A Quick Replacement – SDLT Relief and Recent Case Law
Stamp Duty Land Tax (SDLT) is payable on the acquisition of land and property over a certain price in England and Northern Ireland. Different taxes apply if the land/property is located in Scotland (Land and Buildings Transaction Tax) or Wales (Land Transaction Tax).
The tax payable is calculated using tax bands. Where the price/consideration for a property is higher, portions of the consideration may be subject to SDLT at progressively higher rates of SDLT.
As a result of Covid-19, the government has confirmed that the residential rates of SDLT for property transactions between 8 July 2020 and 31 March 2021 are as follows:
|Property or lease premium or transfer value||SDLT rate|
|Up to £500,000||Zero|
|The next £425,000 (the portion from £500,001 to £925,000)||5%|
|The next £575,000 (the portion from £925,001 to £1.5 million)||10%|
|The remaining amount (the portion above £1.5 million)||12%|
In light of these reduced rates, where property is acquired before 31 March 2021 less SDLT will be payable, therefore those looking to move house and save on costs may want to ensure that they complete before this date.
The standard residential rates of SDLT (see above) apply where individuals are acquiring a residential property, and do not own any other properties, or otherwise sell their main residence and buy a new residence within 3 years (see below).
The 3% surcharge will apply where you already own a property and acquire additional properties, for example buy-to-lets and holiday homes. Where the surcharge applies, the SDLT rate will be 3% higher for each banding of SDLT as appropriate e.g. 5% band will be 8% etc.
The 3% surcharge was enacted to discourage individuals and companies from acquiring multiple residential properties. However, where individuals acquire a property to live in as their main residence, before selling their previous main residence residence, the additional rates will apply on the new property acquisition (as on the end of the day of the transaction, the buyer will own two or more dwellings).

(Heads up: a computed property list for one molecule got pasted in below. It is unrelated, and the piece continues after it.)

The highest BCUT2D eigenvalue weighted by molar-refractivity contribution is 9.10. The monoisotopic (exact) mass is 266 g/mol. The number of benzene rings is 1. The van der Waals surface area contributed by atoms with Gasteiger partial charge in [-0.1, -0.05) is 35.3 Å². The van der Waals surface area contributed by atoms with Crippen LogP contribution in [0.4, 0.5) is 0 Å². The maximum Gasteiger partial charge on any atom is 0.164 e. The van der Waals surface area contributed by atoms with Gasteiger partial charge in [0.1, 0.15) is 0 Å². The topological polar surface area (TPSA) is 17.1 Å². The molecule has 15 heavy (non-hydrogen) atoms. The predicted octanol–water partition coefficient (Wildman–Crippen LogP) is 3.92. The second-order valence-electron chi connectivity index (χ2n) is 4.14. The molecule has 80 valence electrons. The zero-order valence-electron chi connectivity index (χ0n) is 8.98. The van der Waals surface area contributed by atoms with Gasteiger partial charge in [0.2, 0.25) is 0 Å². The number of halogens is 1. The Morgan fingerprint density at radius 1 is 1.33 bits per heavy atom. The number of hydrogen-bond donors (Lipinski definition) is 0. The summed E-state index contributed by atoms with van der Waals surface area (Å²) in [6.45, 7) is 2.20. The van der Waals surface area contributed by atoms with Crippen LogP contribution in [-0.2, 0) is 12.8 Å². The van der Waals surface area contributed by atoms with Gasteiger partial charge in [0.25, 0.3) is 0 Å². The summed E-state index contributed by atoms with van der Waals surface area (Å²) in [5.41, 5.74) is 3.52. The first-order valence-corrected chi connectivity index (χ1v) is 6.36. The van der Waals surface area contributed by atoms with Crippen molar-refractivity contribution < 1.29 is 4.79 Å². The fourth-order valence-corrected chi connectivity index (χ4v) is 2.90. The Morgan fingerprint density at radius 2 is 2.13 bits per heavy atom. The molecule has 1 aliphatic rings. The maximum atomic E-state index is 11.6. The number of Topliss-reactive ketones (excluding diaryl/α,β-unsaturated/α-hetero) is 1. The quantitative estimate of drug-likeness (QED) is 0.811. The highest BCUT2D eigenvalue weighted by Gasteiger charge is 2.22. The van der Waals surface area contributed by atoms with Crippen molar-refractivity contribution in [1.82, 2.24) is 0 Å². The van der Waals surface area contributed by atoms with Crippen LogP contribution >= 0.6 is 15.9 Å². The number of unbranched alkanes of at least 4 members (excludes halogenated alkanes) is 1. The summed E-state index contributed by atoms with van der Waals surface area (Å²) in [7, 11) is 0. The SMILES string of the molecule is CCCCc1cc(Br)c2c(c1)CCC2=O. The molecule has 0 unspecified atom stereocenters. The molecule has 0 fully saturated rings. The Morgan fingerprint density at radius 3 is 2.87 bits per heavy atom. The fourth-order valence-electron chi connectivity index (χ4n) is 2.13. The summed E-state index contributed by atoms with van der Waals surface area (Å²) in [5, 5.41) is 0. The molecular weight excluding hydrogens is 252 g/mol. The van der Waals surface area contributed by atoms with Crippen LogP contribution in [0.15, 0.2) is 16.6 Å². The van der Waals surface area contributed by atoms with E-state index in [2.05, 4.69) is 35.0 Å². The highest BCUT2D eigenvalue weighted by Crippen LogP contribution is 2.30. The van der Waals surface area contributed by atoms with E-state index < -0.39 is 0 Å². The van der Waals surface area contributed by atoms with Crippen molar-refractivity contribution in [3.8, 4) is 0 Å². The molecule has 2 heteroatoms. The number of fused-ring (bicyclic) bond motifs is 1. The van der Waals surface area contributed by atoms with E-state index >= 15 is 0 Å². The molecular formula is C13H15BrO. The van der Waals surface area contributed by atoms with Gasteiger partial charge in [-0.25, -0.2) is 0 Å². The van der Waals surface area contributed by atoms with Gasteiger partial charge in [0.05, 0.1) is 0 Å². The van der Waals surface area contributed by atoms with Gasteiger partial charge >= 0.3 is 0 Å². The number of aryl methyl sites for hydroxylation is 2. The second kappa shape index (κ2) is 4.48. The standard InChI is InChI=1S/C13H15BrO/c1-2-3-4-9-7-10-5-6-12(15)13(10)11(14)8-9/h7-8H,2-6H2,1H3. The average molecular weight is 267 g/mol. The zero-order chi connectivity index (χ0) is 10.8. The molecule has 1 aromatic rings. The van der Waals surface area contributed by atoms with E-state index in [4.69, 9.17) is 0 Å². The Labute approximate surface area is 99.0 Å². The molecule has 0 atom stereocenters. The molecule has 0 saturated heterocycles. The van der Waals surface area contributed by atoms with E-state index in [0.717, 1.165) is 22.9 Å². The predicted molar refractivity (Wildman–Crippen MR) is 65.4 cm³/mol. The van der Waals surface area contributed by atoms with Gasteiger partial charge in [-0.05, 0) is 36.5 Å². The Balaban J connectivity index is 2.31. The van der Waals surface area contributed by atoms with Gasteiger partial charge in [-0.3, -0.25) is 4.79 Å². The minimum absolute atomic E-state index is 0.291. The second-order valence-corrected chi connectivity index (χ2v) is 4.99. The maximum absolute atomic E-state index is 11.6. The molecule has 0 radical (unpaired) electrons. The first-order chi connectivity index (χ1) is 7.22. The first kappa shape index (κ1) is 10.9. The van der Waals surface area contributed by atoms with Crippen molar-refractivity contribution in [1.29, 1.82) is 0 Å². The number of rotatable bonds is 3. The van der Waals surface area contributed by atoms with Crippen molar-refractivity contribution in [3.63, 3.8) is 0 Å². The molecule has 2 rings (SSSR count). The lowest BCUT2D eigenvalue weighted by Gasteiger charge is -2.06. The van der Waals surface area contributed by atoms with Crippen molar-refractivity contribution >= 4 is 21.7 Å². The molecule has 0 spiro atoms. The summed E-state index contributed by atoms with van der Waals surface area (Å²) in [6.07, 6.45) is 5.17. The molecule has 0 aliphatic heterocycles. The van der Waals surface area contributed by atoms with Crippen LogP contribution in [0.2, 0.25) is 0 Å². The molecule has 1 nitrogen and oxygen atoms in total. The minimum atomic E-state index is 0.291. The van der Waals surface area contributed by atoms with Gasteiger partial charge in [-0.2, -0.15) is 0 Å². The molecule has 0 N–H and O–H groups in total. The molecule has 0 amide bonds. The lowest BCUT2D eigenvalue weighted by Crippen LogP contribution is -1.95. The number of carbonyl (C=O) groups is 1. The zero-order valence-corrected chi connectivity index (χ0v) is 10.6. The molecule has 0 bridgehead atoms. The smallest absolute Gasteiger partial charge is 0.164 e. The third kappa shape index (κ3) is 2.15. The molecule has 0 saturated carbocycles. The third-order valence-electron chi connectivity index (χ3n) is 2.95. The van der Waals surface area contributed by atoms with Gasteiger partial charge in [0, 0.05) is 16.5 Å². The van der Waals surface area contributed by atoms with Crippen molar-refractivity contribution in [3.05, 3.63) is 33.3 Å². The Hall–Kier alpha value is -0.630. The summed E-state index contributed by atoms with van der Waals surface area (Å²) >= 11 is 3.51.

The rules were not intended to increase the costs to individuals where the new property is to be used as their main residence (replacing the old main residence/home). There is provision in the rules to allow for such situations where the previous main residence is sold after acquiring the new main residence. Replacement relief applies in the following circumstances:
- On completion, the individuals acquiring the the property intend to live in it as their main home.
- Within 3 years of acquiring the ‘new’ property/dwelling, the individual (or their spouse/civil partner) sells the ‘old’ property/dwelling.
- At any time in the 3 years prior to the purchase of the new property/dwelling, the individual(s) lived in the old property/dwelling as their only or main residence.
Where these conditions are met, the individuals may claim back the surcharge SDLT. In effect they will be treated as though the acquisition of the new property was at the standard rates of SDLT.
Mehdi Moaref and Armaghan Mozhdeh v HMRC (2020)
In the recent case of Mehdi Moaref and Armaghan Mozhdeh v HMRC, the First Tier Tribunal considered how SDLT replacement relief may apply on the acquisition of two properties that were amalgamated into one, to be used as a main residence.
The taxpayers acquired two adjoining flats, the first in May 2017 and the second in June 2017, paying the higher surcharge rates of SDLT on both acquisitions. They subsequently converted the flats into a single dwelling for them to live in. They sold their old main residence in July 2018, and sought to reclaim the additional SDLT paid on the acquisition of both flats.
HMRC granted the repayment in relation to the acquisition of the first flat, but not the second one. They later sought to reverse their decision in respect of the first flat, but it was too late to change.
The taxpayers argument was that there was nothing in the legislation restricting the replacement of a main residence to a single purchase, and that, had the 2 flats been converted into a single dwelling when the taxpayers acquired them, replacement relief would not be restricted. HMRC argued that neither flat was intended to be a replacement main residence. The replacement residence was an entirely new dwelling, resulting from the consolidation of the two flats into one.
The Tribunal held that the purchased dwelling had to the be the same as the dwelling that the purchasers intended to live in as their main residence, and dismissed the taxpayers appeal. It is clear that the taxpayers’ situation was not contemplated when the relevant rules were drafted, but it is not the role of the Tribunal to ‘fill a gap in the legislation’.
The above case highlights the situations that could arise where the it is not clear how the legislation should apply. Nevertheless, taxpayers who are looking to take advantage of the current favourable SDLT rates should consider the availability of replacement relief, where they are unable to sell their old main residence before acquiring a new one.